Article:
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A Poisonous Tree Becomes a Source for Biofuel

21 Dec 2018

A Poisonous Tree Becomes a Source for Biofuel

Around 30 farmers in North Maluku are learning how to extract biofuel from the poisonous Calophyllum inophyllum tree, a technique that has the potential to end fuel shortages in the province.

Traditionally, the native beauty leaf tree, or capilong, as the locals call it, has been used for medicinal purposes. The young leaves can be steeped, and the solution used to treat eye afflictions such as red eyes and irritation. The scraped branches are usually consumed to treat gout.

“The possibility of extracting biofuel from capilong, though, is something new to the locals,” said Dr Lily Ishak, who is spearheading this project, funded by the Australian Government through the Alumni Grant Scheme. Dr Ishak and her team at Universitas Khairun are collaborating with Professor Nanjappa Ashwath from Central Queensland University, who has researched the tree for 15 years.

The original plan was to extract biodiesel, but during the process, the team found out that prior to the biodiesel extraction stage, capilong also yields biokerosene. “The farmers were ecstatic, as kerosene is more commonly used in North Maluku,” Dr Ishak said. “Three kilograms of capilong seeds can yield one litre of kerosene using a hydraulic machine.” A more modern machine could yield up to 4,000 litres of biofuel per hectare of trees, 5-8 years after they are planted.

The timing of the project couldn’t be better. “In recent years, North Maluku has experienced a decline in kerosene supply,” Dr Ishak said. “The fact that there is an abundance of capilong locally opens up the tremendous possibility to overcome kerosene shortages in the future,” Dr Ishak, who earned her PhD from Central Queensland University, enthused. That capilong can be planted year-round is also a boon.

Capilong-derived biokerosene was also found to be more environmentally friendly than typical kerosene. “Traditional kerosene produces black smoke and carbon pollution. When we tested capilong-derived biokerosene, the smoke was white and dissipated quickly,” Dr Ishak said. “We’re also researching whether different terrains would yield better quality biokerosene. Would capilong planted by the beach or by the hills affect the biofuel?”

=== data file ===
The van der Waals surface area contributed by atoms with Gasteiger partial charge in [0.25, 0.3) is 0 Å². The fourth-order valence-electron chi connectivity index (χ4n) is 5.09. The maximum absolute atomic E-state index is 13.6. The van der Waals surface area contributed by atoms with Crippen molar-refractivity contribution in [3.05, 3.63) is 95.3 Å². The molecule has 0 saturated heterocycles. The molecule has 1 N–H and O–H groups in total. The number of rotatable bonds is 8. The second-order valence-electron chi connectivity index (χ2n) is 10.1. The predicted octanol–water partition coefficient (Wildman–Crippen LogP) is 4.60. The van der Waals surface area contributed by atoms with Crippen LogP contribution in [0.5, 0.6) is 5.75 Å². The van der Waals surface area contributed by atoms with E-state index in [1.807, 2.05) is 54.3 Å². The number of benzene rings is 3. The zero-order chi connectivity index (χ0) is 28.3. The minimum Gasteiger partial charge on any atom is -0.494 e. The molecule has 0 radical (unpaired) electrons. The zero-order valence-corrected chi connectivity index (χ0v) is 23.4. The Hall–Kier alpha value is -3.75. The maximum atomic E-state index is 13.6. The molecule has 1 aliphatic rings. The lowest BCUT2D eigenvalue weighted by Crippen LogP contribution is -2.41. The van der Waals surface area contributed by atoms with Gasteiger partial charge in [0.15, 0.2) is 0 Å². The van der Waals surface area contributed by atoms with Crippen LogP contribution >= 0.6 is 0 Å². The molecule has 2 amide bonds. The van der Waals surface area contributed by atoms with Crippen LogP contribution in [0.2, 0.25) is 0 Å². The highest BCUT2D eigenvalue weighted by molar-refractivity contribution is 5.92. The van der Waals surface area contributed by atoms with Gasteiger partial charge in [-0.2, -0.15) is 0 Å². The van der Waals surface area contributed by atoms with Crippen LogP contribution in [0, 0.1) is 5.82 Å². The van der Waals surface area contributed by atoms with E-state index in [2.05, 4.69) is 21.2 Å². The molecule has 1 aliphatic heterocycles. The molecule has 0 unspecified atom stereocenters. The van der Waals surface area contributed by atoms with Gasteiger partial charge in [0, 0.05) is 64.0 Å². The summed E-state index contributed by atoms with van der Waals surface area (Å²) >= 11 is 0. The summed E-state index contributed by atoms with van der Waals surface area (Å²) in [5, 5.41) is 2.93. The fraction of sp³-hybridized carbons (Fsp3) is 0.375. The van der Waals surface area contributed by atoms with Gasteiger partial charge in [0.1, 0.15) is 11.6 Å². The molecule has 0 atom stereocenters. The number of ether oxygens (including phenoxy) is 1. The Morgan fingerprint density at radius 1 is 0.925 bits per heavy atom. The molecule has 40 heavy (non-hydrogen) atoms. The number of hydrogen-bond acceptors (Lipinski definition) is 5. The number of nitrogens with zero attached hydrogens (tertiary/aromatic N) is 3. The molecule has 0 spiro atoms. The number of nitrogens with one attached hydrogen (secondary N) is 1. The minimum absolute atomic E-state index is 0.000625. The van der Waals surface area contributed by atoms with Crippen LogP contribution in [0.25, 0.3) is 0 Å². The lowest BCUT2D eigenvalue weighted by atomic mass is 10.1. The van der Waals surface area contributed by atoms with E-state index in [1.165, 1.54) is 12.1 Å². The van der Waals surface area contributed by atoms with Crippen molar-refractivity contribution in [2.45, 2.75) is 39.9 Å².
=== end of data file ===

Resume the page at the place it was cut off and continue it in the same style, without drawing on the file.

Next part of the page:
On average, farmers in the project are gathering and preparing enough seeds to fill 100-200 polybags. Each polybag contains two kilograms of soil and is used to grow capilong seedlings, which can last up to a year in a polybag. Once a seedling is planted, the tree will take five years to bear fruit. A tree has a lifespan of up to 500 years and can produce up to 10,000 seeds per year. “Word of mouth has spread, and farmers outside of the 30 involved in the project have expressed their interest in growing the seedlings,” Dr Ishak said excitedly. Three farmers who are thinking ahead have prepared more than 2,000 polybags of seedlings.

“North Maluku and the surrounding provinces are comprised of islands. Fuel is key not only for transportation across islands, but also the resulting accessibility to education and increased economic activity. Imagine how much the quality of life of people could improve if we could have a more reliable source of fuel!”

Are you an Australian alumnus who is keen to create your own impact and apply your studies to the real world? Send your proposals for the Alumni Grant Scheme 2019 before 21 January 2019.

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